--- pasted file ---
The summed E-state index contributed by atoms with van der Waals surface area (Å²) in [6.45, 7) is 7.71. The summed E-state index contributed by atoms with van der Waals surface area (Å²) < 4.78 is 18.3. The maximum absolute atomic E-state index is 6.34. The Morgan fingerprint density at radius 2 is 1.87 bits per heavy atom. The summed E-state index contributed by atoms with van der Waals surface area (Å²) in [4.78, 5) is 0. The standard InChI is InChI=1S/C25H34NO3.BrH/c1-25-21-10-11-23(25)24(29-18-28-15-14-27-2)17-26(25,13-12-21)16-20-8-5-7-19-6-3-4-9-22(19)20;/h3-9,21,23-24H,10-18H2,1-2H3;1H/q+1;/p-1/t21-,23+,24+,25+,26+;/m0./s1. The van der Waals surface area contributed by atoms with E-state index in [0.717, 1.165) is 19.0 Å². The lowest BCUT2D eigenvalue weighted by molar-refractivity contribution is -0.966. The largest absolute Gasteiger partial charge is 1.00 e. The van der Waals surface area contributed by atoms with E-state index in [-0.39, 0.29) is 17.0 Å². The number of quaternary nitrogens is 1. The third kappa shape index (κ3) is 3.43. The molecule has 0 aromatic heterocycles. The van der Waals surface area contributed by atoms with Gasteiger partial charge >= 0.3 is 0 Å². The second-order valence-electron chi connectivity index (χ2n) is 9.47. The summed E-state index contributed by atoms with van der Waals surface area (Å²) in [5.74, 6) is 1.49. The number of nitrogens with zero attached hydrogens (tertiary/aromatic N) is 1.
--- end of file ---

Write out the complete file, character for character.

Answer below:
The summed E-state index contributed by atoms with van der Waals surface area (Å²) in [6.45, 7) is 7.71. The summed E-state index contributed by atoms with van der Waals surface area (Å²) < 4.78 is 18.3. The maximum absolute atomic E-state index is 6.34. The Morgan fingerprint density at radius 2 is 1.87 bits per heavy atom. The summed E-state index contributed by atoms with van der Waals surface area (Å²) in [4.78, 5) is 0. The standard InChI is InChI=1S/C25H34NO3.BrH/c1-25-21-10-11-23(25)24(29-18-28-15-14-27-2)17-26(25,13-12-21)16-20-8-5-7-19-6-3-4-9-22(19)20;/h3-9,21,23-24H,10-18H2,1-2H3;1H/q+1;/p-1/t21-,23+,24+,25+,26+;/m0./s1. The van der Waals surface area contributed by atoms with E-state index in [0.717, 1.165) is 19.0 Å². The lowest BCUT2D eigenvalue weighted by molar-refractivity contribution is -0.966. The largest absolute Gasteiger partial charge is 1.00 e. The van der Waals surface area contributed by atoms with E-state index in [-0.39, 0.29) is 17.0 Å². The number of quaternary nitrogens is 1. The third kappa shape index (κ3) is 3.43. The molecule has 0 aromatic heterocycles. The van der Waals surface area contributed by atoms with Gasteiger partial charge >= 0.3 is 0 Å². The second-order valence-electron chi connectivity index (χ2n) is 9.47. The summed E-state index contributed by atoms with van der Waals surface area (Å²) in [5.74, 6) is 1.49. The number of nitrogens with zero attached hydrogens (tertiary/aromatic N) is 1.